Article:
For several years, his office has published a “Know Your Rights” brochure for victims of domestic violence. “We must recognize that our work keeping New Yorkers safe from domestic violence is far from over,” Schneiderman said in the announcement for the 2016 brochure.

At the direction of Cuomo, he is reviewing the 2015 decision by the Manhattan district attorney, Cyrus R. Vance Jr., not to prosecute Weinstein after an Italian model accused him of groping her.

Vance’s office released a statement late Monday, saying that it had “opened an investigation into the recently reported allegations concerning Mr. Schneiderman.”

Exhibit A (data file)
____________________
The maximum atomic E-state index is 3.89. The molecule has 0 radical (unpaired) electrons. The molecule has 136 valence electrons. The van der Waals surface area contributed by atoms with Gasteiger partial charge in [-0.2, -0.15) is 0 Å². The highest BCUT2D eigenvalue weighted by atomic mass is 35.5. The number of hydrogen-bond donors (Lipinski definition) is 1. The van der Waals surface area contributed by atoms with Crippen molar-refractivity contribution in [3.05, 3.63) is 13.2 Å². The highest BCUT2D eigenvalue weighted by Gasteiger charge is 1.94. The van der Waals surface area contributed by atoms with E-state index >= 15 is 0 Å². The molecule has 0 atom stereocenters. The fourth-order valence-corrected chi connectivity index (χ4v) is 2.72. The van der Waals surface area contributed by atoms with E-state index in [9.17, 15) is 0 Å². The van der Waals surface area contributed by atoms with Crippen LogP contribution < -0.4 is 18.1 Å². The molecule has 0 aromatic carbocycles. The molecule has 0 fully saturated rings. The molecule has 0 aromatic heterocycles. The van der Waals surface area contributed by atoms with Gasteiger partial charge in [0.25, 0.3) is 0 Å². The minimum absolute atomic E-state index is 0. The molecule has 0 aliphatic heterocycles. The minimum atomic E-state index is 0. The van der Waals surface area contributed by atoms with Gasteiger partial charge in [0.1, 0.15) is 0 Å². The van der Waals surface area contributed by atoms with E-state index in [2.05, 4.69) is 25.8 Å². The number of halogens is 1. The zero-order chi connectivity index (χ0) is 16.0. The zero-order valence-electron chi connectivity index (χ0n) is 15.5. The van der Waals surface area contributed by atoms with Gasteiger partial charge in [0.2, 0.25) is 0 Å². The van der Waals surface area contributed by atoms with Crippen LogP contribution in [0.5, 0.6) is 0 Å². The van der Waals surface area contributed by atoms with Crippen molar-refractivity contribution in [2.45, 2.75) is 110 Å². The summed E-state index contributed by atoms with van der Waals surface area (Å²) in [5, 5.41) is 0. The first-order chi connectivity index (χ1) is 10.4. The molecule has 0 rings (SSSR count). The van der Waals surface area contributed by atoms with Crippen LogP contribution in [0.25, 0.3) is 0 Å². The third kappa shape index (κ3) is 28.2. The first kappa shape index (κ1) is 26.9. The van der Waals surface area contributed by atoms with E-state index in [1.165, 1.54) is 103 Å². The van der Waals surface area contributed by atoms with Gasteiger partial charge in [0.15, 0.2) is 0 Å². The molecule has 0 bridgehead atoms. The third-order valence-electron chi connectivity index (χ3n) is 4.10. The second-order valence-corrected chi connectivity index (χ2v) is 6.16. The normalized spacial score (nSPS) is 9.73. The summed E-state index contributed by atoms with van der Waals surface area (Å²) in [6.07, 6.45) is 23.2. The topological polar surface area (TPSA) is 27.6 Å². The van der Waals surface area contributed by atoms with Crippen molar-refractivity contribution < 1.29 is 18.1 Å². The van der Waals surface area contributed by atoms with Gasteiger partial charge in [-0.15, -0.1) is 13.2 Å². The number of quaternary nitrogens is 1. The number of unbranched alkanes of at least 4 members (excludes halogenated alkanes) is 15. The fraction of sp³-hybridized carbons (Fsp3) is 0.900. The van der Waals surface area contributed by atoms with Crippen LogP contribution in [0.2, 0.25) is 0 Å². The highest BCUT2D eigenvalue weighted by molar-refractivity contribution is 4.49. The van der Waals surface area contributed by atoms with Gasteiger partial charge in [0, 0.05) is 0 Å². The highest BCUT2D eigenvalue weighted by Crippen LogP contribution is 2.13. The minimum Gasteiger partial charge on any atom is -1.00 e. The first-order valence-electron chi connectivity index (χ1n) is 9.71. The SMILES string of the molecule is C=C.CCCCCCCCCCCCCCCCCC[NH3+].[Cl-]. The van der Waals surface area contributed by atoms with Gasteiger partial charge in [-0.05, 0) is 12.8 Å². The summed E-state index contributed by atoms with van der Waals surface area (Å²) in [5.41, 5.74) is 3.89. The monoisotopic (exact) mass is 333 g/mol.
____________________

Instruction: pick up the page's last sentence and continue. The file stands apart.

But some national Republicans were gleeful at the allegations. The Republican research shop America Rising quickly packaged Schneiderman’s ties to other prominent national Democrats.

And on Monday evening, Trump’s son, Donald Trump, Jr., dug up an old tweet from Schneiderman in which he said “No one is above the law” and tweeted at him, “You were saying???”

By night’s end, Schneiderman had retained a criminal defense lawyer from the law firm of Lankler Siffert & Wohl, a person with knowledge of the matter said.